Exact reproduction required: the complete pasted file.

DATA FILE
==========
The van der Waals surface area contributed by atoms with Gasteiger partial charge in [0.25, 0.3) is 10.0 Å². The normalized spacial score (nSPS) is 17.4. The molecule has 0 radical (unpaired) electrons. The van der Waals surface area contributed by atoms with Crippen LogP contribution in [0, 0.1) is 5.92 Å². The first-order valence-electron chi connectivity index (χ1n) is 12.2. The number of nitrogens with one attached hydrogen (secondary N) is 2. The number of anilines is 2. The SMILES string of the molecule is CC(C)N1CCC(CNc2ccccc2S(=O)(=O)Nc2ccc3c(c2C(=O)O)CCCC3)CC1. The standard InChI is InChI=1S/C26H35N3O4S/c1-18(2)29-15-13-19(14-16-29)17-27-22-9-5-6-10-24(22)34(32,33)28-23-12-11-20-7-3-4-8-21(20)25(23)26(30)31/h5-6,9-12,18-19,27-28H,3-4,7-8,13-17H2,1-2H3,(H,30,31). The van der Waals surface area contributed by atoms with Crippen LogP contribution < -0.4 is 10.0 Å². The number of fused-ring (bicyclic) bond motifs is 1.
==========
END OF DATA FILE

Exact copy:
The van der Waals surface area contributed by atoms with Gasteiger partial charge in [0.25, 0.3) is 10.0 Å². The normalized spacial score (nSPS) is 17.4. The molecule has 0 radical (unpaired) electrons. The van der Waals surface area contributed by atoms with Crippen LogP contribution in [0, 0.1) is 5.92 Å². The first-order valence-electron chi connectivity index (χ1n) is 12.2. The number of nitrogens with one attached hydrogen (secondary N) is 2. The number of anilines is 2. The SMILES string of the molecule is CC(C)N1CCC(CNc2ccccc2S(=O)(=O)Nc2ccc3c(c2C(=O)O)CCCC3)CC1. The standard InChI is InChI=1S/C26H35N3O4S/c1-18(2)29-15-13-19(14-16-29)17-27-22-9-5-6-10-24(22)34(32,33)28-23-12-11-20-7-3-4-8-21(20)25(23)26(30)31/h5-6,9-12,18-19,27-28H,3-4,7-8,13-17H2,1-2H3,(H,30,31). The van der Waals surface area contributed by atoms with Crippen LogP contribution < -0.4 is 10.0 Å². The number of fused-ring (bicyclic) bond motifs is 1.